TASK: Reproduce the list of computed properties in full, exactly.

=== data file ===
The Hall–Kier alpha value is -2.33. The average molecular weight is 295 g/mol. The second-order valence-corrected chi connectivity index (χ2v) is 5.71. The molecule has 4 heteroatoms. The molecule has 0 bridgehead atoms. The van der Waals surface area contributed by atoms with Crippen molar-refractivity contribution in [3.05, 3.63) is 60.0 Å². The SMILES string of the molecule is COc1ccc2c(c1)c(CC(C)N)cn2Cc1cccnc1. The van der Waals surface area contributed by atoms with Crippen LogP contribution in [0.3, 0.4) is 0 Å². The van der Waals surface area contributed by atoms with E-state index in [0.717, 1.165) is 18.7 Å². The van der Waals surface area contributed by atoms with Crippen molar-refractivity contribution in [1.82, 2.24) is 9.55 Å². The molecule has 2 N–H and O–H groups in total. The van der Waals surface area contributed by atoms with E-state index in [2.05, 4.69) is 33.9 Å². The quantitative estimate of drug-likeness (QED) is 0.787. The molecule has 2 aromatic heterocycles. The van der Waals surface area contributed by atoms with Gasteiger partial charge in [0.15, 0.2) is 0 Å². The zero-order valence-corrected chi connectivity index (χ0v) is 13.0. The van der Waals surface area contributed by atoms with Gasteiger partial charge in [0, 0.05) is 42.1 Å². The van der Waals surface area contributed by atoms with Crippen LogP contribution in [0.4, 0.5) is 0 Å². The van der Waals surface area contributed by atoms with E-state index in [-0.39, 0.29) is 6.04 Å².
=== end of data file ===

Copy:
The Hall–Kier alpha value is -2.33. The average molecular weight is 295 g/mol. The second-order valence-corrected chi connectivity index (χ2v) is 5.71. The molecule has 4 heteroatoms. The molecule has 0 bridgehead atoms. The van der Waals surface area contributed by atoms with Crippen molar-refractivity contribution in [3.05, 3.63) is 60.0 Å². The SMILES string of the molecule is COc1ccc2c(c1)c(CC(C)N)cn2Cc1cccnc1. The van der Waals surface area contributed by atoms with Crippen LogP contribution in [0.3, 0.4) is 0 Å². The van der Waals surface area contributed by atoms with E-state index in [0.717, 1.165) is 18.7 Å². The van der Waals surface area contributed by atoms with Crippen molar-refractivity contribution in [1.82, 2.24) is 9.55 Å². The molecule has 2 N–H and O–H groups in total. The van der Waals surface area contributed by atoms with E-state index in [2.05, 4.69) is 33.9 Å². The quantitative estimate of drug-likeness (QED) is 0.787. The molecule has 2 aromatic heterocycles. The van der Waals surface area contributed by atoms with Gasteiger partial charge in [0.15, 0.2) is 0 Å². The zero-order valence-corrected chi connectivity index (χ0v) is 13.0. The van der Waals surface area contributed by atoms with Gasteiger partial charge in [0, 0.05) is 42.1 Å². The van der Waals surface area contributed by atoms with Crippen LogP contribution in [0.4, 0.5) is 0 Å². The van der Waals surface area contributed by atoms with E-state index in [-0.39, 0.29) is 6.04 Å².